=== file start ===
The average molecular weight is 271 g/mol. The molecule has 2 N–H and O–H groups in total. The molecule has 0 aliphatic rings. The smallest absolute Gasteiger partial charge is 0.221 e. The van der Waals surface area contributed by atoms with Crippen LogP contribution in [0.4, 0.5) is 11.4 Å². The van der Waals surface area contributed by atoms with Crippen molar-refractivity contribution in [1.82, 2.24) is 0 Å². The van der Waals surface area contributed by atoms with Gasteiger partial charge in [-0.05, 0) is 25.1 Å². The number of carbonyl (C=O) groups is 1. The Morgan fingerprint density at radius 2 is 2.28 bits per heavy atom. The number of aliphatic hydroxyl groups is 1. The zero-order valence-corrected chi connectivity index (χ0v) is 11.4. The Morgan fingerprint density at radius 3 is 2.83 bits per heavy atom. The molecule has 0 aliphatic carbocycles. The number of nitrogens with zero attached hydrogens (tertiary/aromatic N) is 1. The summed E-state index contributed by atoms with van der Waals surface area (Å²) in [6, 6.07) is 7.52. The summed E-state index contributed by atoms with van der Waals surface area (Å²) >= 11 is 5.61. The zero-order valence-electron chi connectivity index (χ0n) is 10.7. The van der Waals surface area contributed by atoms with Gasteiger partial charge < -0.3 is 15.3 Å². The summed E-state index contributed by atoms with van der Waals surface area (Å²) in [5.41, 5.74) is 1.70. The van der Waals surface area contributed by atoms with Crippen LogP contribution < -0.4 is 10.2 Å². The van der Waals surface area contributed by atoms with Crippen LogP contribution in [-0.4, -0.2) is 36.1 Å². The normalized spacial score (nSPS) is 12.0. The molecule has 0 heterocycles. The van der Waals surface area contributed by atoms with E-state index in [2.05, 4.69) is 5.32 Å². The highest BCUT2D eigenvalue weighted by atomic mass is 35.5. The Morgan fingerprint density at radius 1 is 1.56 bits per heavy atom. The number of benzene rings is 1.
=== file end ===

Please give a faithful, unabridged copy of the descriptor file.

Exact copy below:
The average molecular weight is 271 g/mol. The molecule has 2 N–H and O–H groups in total. The molecule has 0 aliphatic rings. The smallest absolute Gasteiger partial charge is 0.221 e. The van der Waals surface area contributed by atoms with Crippen LogP contribution in [0.4, 0.5) is 11.4 Å². The van der Waals surface area contributed by atoms with Crippen molar-refractivity contribution in [1.82, 2.24) is 0 Å². The van der Waals surface area contributed by atoms with Gasteiger partial charge in [-0.05, 0) is 25.1 Å². The number of carbonyl (C=O) groups is 1. The Morgan fingerprint density at radius 2 is 2.28 bits per heavy atom. The number of aliphatic hydroxyl groups is 1. The zero-order valence-corrected chi connectivity index (χ0v) is 11.4. The Morgan fingerprint density at radius 3 is 2.83 bits per heavy atom. The molecule has 0 aliphatic carbocycles. The number of nitrogens with zero attached hydrogens (tertiary/aromatic N) is 1. The summed E-state index contributed by atoms with van der Waals surface area (Å²) in [6, 6.07) is 7.52. The summed E-state index contributed by atoms with van der Waals surface area (Å²) >= 11 is 5.61. The zero-order valence-electron chi connectivity index (χ0n) is 10.7. The van der Waals surface area contributed by atoms with Gasteiger partial charge < -0.3 is 15.3 Å². The summed E-state index contributed by atoms with van der Waals surface area (Å²) in [5.41, 5.74) is 1.70. The van der Waals surface area contributed by atoms with Crippen LogP contribution < -0.4 is 10.2 Å². The van der Waals surface area contributed by atoms with Crippen LogP contribution in [-0.4, -0.2) is 36.1 Å². The normalized spacial score (nSPS) is 12.0. The molecule has 0 heterocycles. The van der Waals surface area contributed by atoms with E-state index in [2.05, 4.69) is 5.32 Å². The highest BCUT2D eigenvalue weighted by atomic mass is 35.5. The Morgan fingerprint density at radius 1 is 1.56 bits per heavy atom. The number of benzene rings is 1.